A brief introduction to the different styles of boxing

No person is the same. And the adage can be said in the sport of boxing. All boxers understand that the rule of the game is simple: punch your opponent until you knock him out, give up, or the final bell rings. But of course, the way a boxer fights is what makes him different from the rest.

There are different types of boxers, based on their strengths, skill levels, and other correlated attributes. A boxer plays the way he does because of the fusion of all these characteristics.

Different styles of boxing

Fighter / Fighter

Fighters are those who punch and punch without regard to technique, relying heavily on their punching power to win. Most of them are slow and have poor footwork skills. They also tend to take a lot of hits and more often than not catch a lot of shots coming in.

While this may be a bad idea for a sound boxer, fighters who can take a lot of hits and deal a lot of damage in return sometimes win matches. One powerful punch is all they need to win a fight.

George Foreman was a pure fighter and his durability coupled with his ruthless style made him one of the most feared fighters when he was still active.

Classic Boxer / Ranged Fighter

The classic boxer, also known as a ranged fighter, optimizes the distance between himself and his opponent. A ranged fighter prefers to pepper his opponents with long-distance strikes, especially the jab, in an effort to keep them at bay and shoot them during the fight. Another trait of the classic/distance fighter is that he also has better footwork than most of his opponents.

The jab and other long-range punches don’t pack a huge amount of power, which explains why most distance fighters win on points. However, a ranged fighter knocks out their opponents if they are able to push them down the stretch.

The most notable proponent of this style is Muhammad Ali, whose quick feet and sharp strikes helped make him one of the legends of the sport. It’s also important to note that Ali is not a power puncher. boxers-punchers

puncher boxer

Perhaps the type of boxer who requires many skills in his arsenal, the puncher-boxer tends to wear down his opponents with powerful combinations and seeks the knockout using a series of strikes or even a single shot. With deft footwork and blistering hand speed, they can slide in and do some damage and get out before the other fighter can retaliate. Most of the traits of a boxer-puncher include speed, a good chin, and extreme mobility.

Manny Pacquiao is a good example of a boxer-puncher. He is naturally fast and agile and also has power in both hands.

Swarm / Pressure Fighter

As the name suggests, pressure fighters prefer to stay close and in front of their opponents and throw lots of powerful combinations to frustrate them, throw them off their game, and wear them down for the grand finale. While his style may be the same as a brawler/puncher, a pressure fighter is more solid defensively and much more skilled than his brawler counterparts.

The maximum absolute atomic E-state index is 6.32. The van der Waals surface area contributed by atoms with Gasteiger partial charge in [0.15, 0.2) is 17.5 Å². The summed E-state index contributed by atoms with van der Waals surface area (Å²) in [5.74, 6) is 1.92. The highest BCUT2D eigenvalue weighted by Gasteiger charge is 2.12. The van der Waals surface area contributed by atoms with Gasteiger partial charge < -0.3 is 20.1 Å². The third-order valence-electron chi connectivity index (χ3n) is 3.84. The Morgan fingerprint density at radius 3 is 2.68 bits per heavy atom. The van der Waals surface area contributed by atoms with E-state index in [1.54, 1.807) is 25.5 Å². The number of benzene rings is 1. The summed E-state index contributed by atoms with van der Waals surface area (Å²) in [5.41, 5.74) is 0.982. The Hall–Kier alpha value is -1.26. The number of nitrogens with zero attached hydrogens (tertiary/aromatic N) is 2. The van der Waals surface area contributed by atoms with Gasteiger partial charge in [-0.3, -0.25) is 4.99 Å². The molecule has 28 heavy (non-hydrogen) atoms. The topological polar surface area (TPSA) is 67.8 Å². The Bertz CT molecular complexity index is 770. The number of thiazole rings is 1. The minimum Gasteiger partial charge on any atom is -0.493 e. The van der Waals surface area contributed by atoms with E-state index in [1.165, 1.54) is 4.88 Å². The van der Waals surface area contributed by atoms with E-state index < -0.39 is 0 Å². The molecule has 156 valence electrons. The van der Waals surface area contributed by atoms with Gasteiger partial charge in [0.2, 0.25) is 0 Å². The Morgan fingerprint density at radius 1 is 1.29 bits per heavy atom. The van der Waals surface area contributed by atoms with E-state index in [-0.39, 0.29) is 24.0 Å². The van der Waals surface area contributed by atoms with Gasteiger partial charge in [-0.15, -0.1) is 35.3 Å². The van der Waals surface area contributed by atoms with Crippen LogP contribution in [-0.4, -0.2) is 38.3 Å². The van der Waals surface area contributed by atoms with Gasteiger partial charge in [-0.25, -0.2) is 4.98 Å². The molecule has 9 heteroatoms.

Pressure fighters can swing and zigzag, slide sideways, and prefer to dodge blows than block them. They also have to have a strong chin because they also tend to take a lot of hits, although not as much as a brawler.

A notable pressure fighter is Mike Tyson. He always closes the distance between himself and the other man and unleashes flurries of power punches to keep the fight short and sweet.

counter puncher

Perhaps the most defensive of all boxer types, counter punchers have tons of defensive abilities at their disposal. A counterattack is almost always not the aggressor, but his attack always starts with a good defense.

A counter puncher throws a shot after slipping or deflecting the other boxer’s punches. To be an effective counter puncher, you need to have a decent amount of power as well as above average hand speed.

Perhaps the best known counter punchers today include Floyd Mayweather, Jr. and Juan Manuel Marquez.

Combining the styles

Every type of boxer can dominate and be dominated. A fighter can easily beat a pressure fighter, but he fights a ranged fighter. A ranged fighter, on the other hand, tends to have a hard time against pressure fighters.

But there are some cases where a boxer changes his style while in the fight to gain an advantage. Bernard Hopkins can switch from a ranged fighter to a pressure fighter if the situation calls for it. Manny Pacquiao, a boxer and puncher, can easily get back into fighting form if he feels his opponent will go down with the power of his punches.

Each style has its potential to make any fight exciting and satisfying, despite its flaws and flaws. As they say in boxing, the styles make the fights.

Add a Comment

Your email address will not be published. Required fields are marked *